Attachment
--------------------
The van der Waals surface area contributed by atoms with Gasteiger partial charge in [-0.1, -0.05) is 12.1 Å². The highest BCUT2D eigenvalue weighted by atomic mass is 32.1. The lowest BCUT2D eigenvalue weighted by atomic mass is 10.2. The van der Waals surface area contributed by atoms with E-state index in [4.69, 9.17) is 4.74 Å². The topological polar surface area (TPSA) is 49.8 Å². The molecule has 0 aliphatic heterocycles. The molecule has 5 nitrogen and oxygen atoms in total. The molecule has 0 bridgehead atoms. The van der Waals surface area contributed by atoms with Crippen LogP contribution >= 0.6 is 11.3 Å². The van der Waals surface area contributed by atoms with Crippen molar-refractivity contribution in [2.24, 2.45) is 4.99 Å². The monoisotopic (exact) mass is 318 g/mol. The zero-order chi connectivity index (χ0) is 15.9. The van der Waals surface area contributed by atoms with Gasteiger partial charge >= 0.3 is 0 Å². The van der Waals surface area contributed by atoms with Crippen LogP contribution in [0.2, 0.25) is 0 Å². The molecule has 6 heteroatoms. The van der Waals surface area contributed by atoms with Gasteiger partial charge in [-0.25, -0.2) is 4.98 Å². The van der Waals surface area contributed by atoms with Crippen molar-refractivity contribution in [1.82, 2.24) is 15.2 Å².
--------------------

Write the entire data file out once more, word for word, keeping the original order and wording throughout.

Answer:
The van der Waals surface area contributed by atoms with Gasteiger partial charge in [-0.1, -0.05) is 12.1 Å². The highest BCUT2D eigenvalue weighted by atomic mass is 32.1. The lowest BCUT2D eigenvalue weighted by atomic mass is 10.2. The van der Waals surface area contributed by atoms with E-state index in [4.69, 9.17) is 4.74 Å². The topological polar surface area (TPSA) is 49.8 Å². The molecule has 0 aliphatic heterocycles. The molecule has 5 nitrogen and oxygen atoms in total. The molecule has 0 bridgehead atoms. The van der Waals surface area contributed by atoms with Crippen LogP contribution >= 0.6 is 11.3 Å². The van der Waals surface area contributed by atoms with Crippen molar-refractivity contribution in [2.24, 2.45) is 4.99 Å². The monoisotopic (exact) mass is 318 g/mol. The zero-order chi connectivity index (χ0) is 15.9. The van der Waals surface area contributed by atoms with Gasteiger partial charge >= 0.3 is 0 Å². The van der Waals surface area contributed by atoms with Crippen LogP contribution in [0.2, 0.25) is 0 Å². The molecule has 6 heteroatoms. The van der Waals surface area contributed by atoms with Gasteiger partial charge in [-0.25, -0.2) is 4.98 Å². The van der Waals surface area contributed by atoms with Crippen molar-refractivity contribution in [1.82, 2.24) is 15.2 Å².